of Udmurt University
Sociology. Political Science. International Relations



Author(-s) Ridgley Stanley K.
Abstract Much of what is considered bleeding edge theory in sociology[1] today consists of articles propounding theories that cannot be falsified, that are grounded in confirmation bias, that are crafted in a strange and inaccessible argot, and that appeal to pathos in the creation of a Moloch upon which to hang blame for the world’s ills. Any one of these contentions about modern sociological writing could and probably should be the subject of expanded study - taken together, they constitute a tendency in sociology toward a New Metaphysics. This tendency represents a profound change in the modern zeitgeist - a reversal, in fact. We are experiencing a reversal of the ascendancy of science and scientific thinking and a resurgence of medievalist magical thinking about society - how we live, how we exchange with each other, how we are governed. This essay ranges far in this regard and charts a course for further exploration. It examines the rise of the New Metaphysics and its primary means of communicating its ideas. It draws parallels between today’s new metaphysicians and those schoolmen of the middle ages, whose embrace of magic thinking was so complete that its straitened medieval orthodoxy not only hindered scientific, economic, and commercial progress, but also often punished such progress as heretical. Finally, this essay suggests that in its embrace of its own truth and with its “praxis-oriented” posture, the New Metaphysics poses a growing threat to the scholarly traditions of the university and itself constitutes a barbarous pseudo-science that begs unmasking.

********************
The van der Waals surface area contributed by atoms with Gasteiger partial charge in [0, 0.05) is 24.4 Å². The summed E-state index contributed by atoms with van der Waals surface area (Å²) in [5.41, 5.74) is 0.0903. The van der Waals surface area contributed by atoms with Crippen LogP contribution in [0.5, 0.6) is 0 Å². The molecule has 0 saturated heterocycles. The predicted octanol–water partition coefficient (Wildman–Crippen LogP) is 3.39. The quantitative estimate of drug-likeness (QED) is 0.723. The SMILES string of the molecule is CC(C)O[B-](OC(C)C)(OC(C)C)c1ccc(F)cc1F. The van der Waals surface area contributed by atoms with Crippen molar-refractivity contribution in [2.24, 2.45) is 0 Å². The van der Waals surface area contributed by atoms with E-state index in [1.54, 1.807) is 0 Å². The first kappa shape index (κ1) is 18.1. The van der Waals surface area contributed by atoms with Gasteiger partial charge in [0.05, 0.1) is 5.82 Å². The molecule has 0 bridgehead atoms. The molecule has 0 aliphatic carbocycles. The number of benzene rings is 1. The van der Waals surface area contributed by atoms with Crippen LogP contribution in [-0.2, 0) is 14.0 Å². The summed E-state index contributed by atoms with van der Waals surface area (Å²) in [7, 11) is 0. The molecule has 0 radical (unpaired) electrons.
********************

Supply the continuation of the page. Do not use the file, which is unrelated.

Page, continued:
Keywords sociology, metaphysics, social sciences, falsification, confirmation bias, praxis, critical theory, Popper
UDC 316.2
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